In her first letter to Father Perrin, Weil writes: “I have been wondering lately about the will of God, what it means, and how we can reach the point of conforming ourselves to it completely. I believe we have to distinguish among “three domains” — first, that which is absolutely inde-pendent of us; beyond our reach. In this domain everything that comes about is in accordance with the will of God, without any exception. It is here that we must love absolutely everything, as a whole and in each detail (including the existence and presence of evil). In other words, we must feel the reality and presence of God through all external things without exception. The second domain is that which is placed under the rule of the will — it includes the things that are purely natural and easily recognized by our minds and imagination, and among which we can make our choice. In this domain we have to carry out everything that appears clearly to be a duty (obligation). The third domain is that of the things, which, without being under the empire of the will, are yet not entirely independent of us. In this domain we experience the compulsion of God’s pressure… God rewards the soul that thinks of Him with attention and love. We have to abandon ourselves to the pressure. We must go on thinking about God with ever increasing love and attentiveness… becoming the object of a pressure that possesses an ever-growing proportion of the whole soul. When the pressure has taken possession of the whole soul, we have attained the state of perfection [because of indwelling sin (flesh), however, it cannot be attained in an absolute sense in this life].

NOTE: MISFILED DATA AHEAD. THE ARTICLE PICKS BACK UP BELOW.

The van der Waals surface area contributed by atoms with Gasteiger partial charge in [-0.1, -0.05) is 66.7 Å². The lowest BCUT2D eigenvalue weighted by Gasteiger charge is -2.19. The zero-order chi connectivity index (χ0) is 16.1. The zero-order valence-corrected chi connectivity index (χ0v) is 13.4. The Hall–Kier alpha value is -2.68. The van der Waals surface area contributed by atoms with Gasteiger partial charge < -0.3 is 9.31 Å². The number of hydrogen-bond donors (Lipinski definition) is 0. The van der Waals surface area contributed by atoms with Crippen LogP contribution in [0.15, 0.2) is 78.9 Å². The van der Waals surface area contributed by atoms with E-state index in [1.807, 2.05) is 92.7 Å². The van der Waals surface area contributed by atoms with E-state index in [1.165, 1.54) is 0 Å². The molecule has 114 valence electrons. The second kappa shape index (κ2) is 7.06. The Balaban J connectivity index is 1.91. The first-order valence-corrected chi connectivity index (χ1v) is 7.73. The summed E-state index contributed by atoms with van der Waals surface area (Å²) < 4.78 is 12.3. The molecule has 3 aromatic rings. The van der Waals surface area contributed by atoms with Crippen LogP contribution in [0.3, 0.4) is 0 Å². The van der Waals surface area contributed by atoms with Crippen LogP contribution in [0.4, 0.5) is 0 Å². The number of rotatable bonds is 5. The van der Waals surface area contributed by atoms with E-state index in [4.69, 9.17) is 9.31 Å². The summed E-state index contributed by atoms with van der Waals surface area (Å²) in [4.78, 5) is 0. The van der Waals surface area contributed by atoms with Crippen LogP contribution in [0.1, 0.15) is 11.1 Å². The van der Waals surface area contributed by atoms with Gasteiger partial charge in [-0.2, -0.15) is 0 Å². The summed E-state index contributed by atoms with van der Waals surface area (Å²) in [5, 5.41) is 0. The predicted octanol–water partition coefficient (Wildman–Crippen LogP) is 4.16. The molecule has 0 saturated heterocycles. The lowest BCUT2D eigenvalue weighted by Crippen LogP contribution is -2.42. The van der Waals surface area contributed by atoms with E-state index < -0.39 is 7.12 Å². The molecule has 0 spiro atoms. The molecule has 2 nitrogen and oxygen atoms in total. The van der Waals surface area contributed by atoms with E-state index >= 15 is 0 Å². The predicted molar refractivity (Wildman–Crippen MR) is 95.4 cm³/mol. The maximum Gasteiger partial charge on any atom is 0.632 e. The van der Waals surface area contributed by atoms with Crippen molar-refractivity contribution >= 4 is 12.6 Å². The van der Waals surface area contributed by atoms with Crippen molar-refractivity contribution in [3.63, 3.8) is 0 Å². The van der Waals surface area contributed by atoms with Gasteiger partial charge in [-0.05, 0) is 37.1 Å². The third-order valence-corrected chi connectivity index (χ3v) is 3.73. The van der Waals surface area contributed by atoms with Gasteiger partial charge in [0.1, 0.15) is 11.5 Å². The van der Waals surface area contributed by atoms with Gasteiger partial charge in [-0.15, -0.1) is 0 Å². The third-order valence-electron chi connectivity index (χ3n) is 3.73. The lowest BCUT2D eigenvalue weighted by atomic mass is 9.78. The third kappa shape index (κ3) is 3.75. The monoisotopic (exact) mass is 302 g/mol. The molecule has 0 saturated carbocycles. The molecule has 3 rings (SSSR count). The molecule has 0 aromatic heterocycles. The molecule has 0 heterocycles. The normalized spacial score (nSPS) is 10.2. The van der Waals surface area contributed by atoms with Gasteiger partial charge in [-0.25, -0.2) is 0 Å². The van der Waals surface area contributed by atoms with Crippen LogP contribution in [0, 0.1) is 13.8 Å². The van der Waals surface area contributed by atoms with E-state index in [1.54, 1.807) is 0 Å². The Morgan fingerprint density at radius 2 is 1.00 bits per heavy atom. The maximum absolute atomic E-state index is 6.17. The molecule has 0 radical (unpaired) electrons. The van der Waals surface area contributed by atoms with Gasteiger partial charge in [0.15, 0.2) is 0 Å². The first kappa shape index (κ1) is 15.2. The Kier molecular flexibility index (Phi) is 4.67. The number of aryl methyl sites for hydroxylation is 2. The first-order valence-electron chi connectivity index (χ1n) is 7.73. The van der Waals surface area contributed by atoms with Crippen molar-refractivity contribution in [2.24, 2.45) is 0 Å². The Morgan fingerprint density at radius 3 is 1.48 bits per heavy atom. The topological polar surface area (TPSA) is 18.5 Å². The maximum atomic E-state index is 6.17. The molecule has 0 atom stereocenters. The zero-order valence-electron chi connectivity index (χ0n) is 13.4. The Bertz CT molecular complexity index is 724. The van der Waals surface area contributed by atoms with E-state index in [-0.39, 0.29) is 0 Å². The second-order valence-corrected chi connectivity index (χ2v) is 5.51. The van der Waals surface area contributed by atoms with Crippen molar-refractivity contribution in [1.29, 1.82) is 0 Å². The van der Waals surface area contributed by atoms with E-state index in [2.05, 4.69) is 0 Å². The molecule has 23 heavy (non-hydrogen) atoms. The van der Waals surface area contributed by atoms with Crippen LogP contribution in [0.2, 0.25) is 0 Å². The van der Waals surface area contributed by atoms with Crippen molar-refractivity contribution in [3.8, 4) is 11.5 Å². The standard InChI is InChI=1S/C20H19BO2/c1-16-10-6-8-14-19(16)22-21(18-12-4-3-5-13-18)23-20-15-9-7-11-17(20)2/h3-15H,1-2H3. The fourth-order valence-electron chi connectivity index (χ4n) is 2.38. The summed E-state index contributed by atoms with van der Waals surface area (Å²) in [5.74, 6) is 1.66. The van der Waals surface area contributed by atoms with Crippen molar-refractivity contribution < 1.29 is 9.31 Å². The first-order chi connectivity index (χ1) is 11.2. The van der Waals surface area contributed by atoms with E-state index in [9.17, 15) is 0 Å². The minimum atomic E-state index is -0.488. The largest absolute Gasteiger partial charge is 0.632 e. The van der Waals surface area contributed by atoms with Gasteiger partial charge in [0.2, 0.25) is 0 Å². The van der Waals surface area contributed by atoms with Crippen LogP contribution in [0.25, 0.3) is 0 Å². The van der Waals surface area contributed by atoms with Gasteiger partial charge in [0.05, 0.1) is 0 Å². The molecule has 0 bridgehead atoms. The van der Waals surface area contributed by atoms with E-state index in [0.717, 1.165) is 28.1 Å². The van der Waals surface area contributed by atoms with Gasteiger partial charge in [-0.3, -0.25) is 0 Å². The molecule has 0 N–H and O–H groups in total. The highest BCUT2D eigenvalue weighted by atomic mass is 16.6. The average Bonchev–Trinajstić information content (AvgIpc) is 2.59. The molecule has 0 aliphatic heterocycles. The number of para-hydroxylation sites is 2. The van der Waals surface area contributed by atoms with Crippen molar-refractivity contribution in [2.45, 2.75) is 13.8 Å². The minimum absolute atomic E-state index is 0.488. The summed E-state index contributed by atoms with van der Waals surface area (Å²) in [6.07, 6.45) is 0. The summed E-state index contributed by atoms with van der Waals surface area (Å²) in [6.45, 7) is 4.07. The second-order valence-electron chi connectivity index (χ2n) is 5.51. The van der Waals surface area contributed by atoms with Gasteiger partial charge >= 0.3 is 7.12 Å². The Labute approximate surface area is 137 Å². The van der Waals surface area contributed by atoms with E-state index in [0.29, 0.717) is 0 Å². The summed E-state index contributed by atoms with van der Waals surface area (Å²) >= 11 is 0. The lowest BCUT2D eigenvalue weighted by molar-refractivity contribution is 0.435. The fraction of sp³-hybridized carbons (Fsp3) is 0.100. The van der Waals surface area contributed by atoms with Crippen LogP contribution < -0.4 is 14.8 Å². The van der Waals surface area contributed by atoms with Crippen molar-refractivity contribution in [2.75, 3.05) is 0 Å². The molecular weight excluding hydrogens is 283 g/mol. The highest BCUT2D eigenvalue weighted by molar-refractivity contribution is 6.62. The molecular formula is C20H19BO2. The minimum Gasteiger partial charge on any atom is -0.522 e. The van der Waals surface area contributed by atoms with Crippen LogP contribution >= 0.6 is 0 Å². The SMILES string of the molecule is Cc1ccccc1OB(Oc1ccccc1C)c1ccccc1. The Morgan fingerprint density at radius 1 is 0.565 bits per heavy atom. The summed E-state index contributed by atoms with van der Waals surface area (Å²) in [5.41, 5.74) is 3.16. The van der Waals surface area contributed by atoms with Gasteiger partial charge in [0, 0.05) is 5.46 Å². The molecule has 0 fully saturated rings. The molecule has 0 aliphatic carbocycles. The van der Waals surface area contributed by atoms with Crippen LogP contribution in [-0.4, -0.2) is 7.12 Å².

Regarding the nature of the “sacraments” — they involve a certain kind of contact with God; a real but mysterious contact. At the same time they have a purely human value in so far as they are symbols or ceremonies; I believe most believers approach the sacraments only as symbols and ceremonies. A social and human participation in the symbols and ceremonies of the sacraments is an excellent and healthy thing in that it marks a stage of the journey for those who travel that way. Because of my shameful faults and complete inadequacy I consider myself unworthy of the sacraments. I do not say this out of humility, for if I possessed the virtue of humility, the most beautiful of all the virtues, perhaps I would not be in this miserable state of inadequacy. It is “my state of imperfection” that keeps me outside the Church (that is, that keeps me from submitting to baptism and membership in the Church). I cannot get rid of my inhibition except by grace. If it is God’s will that I should enter the [physical] Church (by submitting to the sacra-ment of baptism; i.e., the Roman Catholic Church), I believe God will impose this will upon me; if it is not His will that I should enter it, how could I [then choose to] enter it? It seems to me that the will of God is that I should not enter the Church at present. I cannot help still wondering whether in these days when so large a proportion of humanity is submerged in “materialism,” that God wants there to be some men and women who have given themselves to him and to Christ and who yet remain outside the Church. I have the essential need, and I think I can say the vocation, to move among men of every class and complexion, mixing with them and sharing their life, so far that is to say as conscience allows, merging in among them so that they show themselves as they are, putting off all disguises with me. It is because I long to know them so as to love them just as they are; for if I do not love them as they are, it will not be they whom I love, and my love will be unreal. Keeping that in mind, “I do not think that I should ever enter a religious order, because that would separate me from ordinary people.”